London’s Court of Appeal will hear a request to revive a 5 billion pound ($6.95 billion) lawsuit against Anglo-Australian mining group BHP (BHPB.L), (BHP.AX) over a 2015 dam failure in Brazil, a court order showed.
Judge Nicholas Underhill has agreed to an oral hearing that could help to overturn a previous Court of Appeal decision which denied a 200,000-strong Brazilian claimant group permission to appeal against a judgment to strike out the landmark case.
“I am satisfied that, exceptionally, an oral hearing is appropriate in this case,” the judge said in the order, which was signed on May 4.
No further details were immediately available.
The order comes less than two months after the Court of Appeal refused permission for a lawsuit over Brazil’s worst environmental disaster to proceed in English courts.
The Court of Appeal said in March it agreed with a lower court that the case was an abuse of process, that claimants could – and were – making reparation claims in Brazil and that the lawsuit would be “irredeemably unmanageable”.
The collapse of the Fundao dam, owned by the Samarco venture between BHP and Brazilian iron ore mining giant Vale (VALE3.SA), killed 19 and sent a flood of mining waste into communities, the Doce river and the Atlantic Ocean, 650 km (400 miles) away.
Samarco has since filed for bankruptcy protection.
PGMBM, the law firm representing the Brazilian claimants, said it had been contacted by many clients to “express their gratitude in respect of the consideration being given by the Court of Appeal to their application.”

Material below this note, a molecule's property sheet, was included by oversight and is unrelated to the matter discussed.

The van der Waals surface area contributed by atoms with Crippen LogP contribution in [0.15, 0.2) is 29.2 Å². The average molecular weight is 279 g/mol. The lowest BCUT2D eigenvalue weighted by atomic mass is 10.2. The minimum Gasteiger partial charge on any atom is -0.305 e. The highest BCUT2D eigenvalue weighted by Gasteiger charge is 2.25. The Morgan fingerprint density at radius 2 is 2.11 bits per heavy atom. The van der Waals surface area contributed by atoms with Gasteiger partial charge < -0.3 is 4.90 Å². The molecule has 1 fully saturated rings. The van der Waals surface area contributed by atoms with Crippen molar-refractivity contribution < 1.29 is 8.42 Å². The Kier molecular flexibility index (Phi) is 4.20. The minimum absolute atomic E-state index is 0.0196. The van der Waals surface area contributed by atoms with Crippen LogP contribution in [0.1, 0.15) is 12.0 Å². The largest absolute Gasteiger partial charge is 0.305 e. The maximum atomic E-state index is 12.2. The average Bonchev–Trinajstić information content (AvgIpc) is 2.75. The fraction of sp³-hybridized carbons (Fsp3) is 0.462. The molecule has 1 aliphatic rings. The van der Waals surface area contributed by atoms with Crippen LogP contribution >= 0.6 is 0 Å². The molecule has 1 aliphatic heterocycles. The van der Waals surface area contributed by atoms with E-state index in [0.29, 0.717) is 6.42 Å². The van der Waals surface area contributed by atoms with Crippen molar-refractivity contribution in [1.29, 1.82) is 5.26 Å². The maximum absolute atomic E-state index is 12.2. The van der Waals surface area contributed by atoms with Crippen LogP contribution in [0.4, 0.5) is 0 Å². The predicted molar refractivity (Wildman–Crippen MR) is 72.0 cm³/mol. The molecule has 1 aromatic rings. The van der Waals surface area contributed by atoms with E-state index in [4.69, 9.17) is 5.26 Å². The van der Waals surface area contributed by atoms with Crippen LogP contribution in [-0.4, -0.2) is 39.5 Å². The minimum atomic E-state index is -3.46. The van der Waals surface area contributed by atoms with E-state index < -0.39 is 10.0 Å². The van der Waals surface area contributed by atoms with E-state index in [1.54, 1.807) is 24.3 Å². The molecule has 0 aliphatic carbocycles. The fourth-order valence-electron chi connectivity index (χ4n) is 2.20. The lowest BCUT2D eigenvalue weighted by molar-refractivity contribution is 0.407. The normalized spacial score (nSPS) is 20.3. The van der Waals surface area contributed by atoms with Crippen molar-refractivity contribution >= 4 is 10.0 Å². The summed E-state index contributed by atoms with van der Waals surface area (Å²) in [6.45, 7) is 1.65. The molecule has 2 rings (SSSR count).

BHP, the world’s largest miner by market value, said it was aware of the application.
“Previous (court) rulings … have supported our position that the civil claim proceedings were unnecessary as they duplicated matters already covered by the existing and ongoing work of the Renova Foundation and are, or have been, the subject of ongoing legal proceedings in Brazil,” a BHP spokesman said.
The Renova Foundation is a redress scheme established in 2016 by BHP’s Brazilian division, Samarco and Vale.
The case is the latest battle to establish whether multinationals can be held liable for the conduct of subsidiaries abroad.
The UK Supreme Court in 2019 allowed Zambian villagers to sue miner Vedanta in England for alleged pollution in Africa and in February permitted Nigerian farmers and fishermen to pursue Royal Dutch Shell (RDSa.L) over oil spills in the Niger Delta.